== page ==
Croydon Haunted Hallows is getting ready for annual scares
For the first year, the free attraction will be open for two nights and offer a sensory-friendly experience
By Samantha Bambino
For the Prendergast family, being called the Addams Family of Croydon is one of the highest compliments they can receive.
At Colleen and Steve’s 507 Girard Ave. residence, every day revolves around Halloween, their most anticipated night of the year. On Christmas morning, boxes are set aside for later use as props, while dinner table conversations almost always include brainstorming ideas for costumes. But when hundreds of people are slated to visit for an evening of frights, they have to prepare accordingly.
Later this month, the husband-wife duo, along with their two children and team of friends and neighbors, will once again open their home to the public for Croydon Haunted Hallows, a free haunted house experience to help locals get into the spooky spirit.
What has now become a popular area tradition, which welcomed an unprecedented 1,061 attendees in 2017, all started 22 years ago when the newly married Prendergasts noticed an extreme lack of trick-or-treaters in the neighborhood.
“I said to Steve, remember when we were kids and there were those houses that scared the hell out of you? We should be one of those houses,” reflected Colleen.
With the help of their friends, the two began dressing up and building horror-inspired props on a small scale, all in an attempt to bring back some Halloween excitement to Croydon. The Prendergasts continued this for a number of years, eventually getting their kids Shannon and Ryan involved as well. But five years ago, they stumbled across an opportunity to take the project to the next level.
Colleen’s father informed her of Adriane Swenson, who was running a similar experience in Feasterville. At the time, Swenson had lost her home and could no longer keep up with her haunted show. Colleen reached out to her, pitching the idea of combining forces. The Prendergasts had the space and Swenson had the props, which included coffins, tombstones and an electric chair. Swenson was immediately on board. That first year, the newly unified haunted house boasted 20 cast members and saw 400 guests walk through the attraction.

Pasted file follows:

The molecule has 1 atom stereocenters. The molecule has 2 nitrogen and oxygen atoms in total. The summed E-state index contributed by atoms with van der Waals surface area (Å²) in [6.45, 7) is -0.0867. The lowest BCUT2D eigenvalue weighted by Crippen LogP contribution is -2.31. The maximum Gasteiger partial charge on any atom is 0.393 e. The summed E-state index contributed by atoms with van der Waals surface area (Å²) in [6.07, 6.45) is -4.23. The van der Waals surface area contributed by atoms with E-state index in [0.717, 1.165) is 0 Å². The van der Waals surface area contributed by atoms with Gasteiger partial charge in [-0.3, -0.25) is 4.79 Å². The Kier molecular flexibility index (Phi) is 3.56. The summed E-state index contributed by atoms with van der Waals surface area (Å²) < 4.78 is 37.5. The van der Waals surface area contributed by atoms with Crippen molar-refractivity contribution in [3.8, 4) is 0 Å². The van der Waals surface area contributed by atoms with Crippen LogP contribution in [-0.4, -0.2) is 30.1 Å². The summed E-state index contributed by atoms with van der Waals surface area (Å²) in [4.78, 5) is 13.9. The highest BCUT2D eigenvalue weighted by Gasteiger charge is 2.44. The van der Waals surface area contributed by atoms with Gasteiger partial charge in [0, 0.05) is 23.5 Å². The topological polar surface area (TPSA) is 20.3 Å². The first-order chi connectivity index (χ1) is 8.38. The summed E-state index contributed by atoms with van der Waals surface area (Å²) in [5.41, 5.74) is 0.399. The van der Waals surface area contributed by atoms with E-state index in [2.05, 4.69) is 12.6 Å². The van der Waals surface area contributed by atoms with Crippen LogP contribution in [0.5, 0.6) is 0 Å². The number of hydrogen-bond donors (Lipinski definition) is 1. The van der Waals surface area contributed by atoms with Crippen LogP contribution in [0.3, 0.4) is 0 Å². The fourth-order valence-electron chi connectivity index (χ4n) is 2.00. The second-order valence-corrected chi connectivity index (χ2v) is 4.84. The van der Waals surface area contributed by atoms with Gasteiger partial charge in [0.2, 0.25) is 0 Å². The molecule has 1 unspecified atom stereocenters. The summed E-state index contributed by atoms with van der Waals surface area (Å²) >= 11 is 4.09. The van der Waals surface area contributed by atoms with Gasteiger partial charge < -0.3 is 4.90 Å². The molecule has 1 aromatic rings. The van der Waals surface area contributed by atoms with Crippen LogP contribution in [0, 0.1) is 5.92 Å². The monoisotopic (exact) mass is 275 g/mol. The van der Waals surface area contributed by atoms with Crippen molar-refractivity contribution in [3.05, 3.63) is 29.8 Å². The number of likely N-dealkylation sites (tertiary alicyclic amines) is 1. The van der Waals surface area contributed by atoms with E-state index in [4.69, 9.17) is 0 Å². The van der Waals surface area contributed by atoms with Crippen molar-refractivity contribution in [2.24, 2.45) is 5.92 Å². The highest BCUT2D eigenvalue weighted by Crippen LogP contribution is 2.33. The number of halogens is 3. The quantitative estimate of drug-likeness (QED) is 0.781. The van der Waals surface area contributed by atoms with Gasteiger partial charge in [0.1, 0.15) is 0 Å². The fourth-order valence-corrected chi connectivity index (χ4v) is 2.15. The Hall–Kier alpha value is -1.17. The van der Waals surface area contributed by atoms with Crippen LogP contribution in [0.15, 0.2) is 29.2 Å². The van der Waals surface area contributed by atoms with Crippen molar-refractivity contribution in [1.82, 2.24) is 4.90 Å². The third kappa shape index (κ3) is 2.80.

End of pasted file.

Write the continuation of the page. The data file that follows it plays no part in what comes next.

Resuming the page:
Little did anyone realize how big Croydon Haunted Hallows would quickly become. Though it was only open for three hours on Halloween last year, more than a thousand people turned up. Cast members begged for Colleen and Steve to add a second night, and this year, they happily obliged.
On Oct. 27 and 31, scare-seekers can trek through the yards of the Prendergasts and their neighbors, Mike and Sue Kuznick, to be immersed in the 2018 theme “Twilight Zone Timeline of Terror.” Separated by black fabric, which will have holographic ghosts and dancing skeletons, each room will be dedicated to a famous horror movie, including The Conjuring, Child’s Play, Beetlejuice, Psycho and Frankenstein.
Though none of the actors are professionals, their lack of experience is practically impossible to detect. Every cast member writes their own lines, decorates their designated space, builds props and crafts their own costumes. And they never fail to disappoint. Last year, one cast member who starts planning the day after Halloween, played a mad scientist and created an in-depth scene where select guests were “executed.”
Certain aspects of Croydon Haunted Hallows can be scary for the little ones, but Colleen promised a welcoming atmosphere for anyone who wishes to attend. Through a walkie talkie system, she’s able to let cast members know if a child is about to come through, and they’re happy to remove their mask and tone down their skit.
For the first time this year, Croydon Haunted Hollows, in partnership with Jacqueline Breault-Straffe of TB Children’s Services, LLC, will host a sensory-friendly event on Oct. 27 before its usual nighttime haunt. Colleen met Breault-Straffe at a networking event, where she was informed about the severe lack of haunted houses willing to accommodate autistic guests. Only a few minutes into the conversation, Colleen knew she wanted to help.
The sensory-friendly experience will be an easy walkthrough with no strobes or lights. So far, the event has been viewed on Facebook more than 12,000 times, which Colleen is both excited and nervous about.
“I really don’t hope that we get 12,000 people coming through Croydon. I don’t even think there’s 12,000 people in Croydon,” she laughed. “What it just means is there’s a need in our area for something like this.”
Also new this year, Bensalem’s Bucks County Dance Center will open the nighttime haunt with a performance of “Thriller.”
In August, Croydon Haunted Hallows was approved by the government to become a 501(c)(3) nonprofit. Now, students who volunteer for the Prendergasts will receive community service credits, and a portion of donations will be put toward autism services.
According to Colleen, Swenson encouraged them to become a nonprofit. She currently holds a spot on the board of directors.
“I wouldn’t have it any other way. This is her passion and she’s never had children and for her, this is the way that she gets to be like a parent every Halloween,” Colleen said. “This is something out of her own heart.” ••
If you go…
Croydon Haunted Hallows, 507 Girard Ave., will host a sensory-friendly event on Saturday, Oct. 27, from 5 to 6 p.m. Its nighttime haunts will take place Saturday, Oct. 27, from 6:45 to 9:30 p.m. and Wednesday, Oct. 31, from 7 to 9:30 p.m. The experience is free, donations are accepted. Visit facebook.com/croydonhauntedhollows for more information.
Samantha Bambino can be reached at email@example.com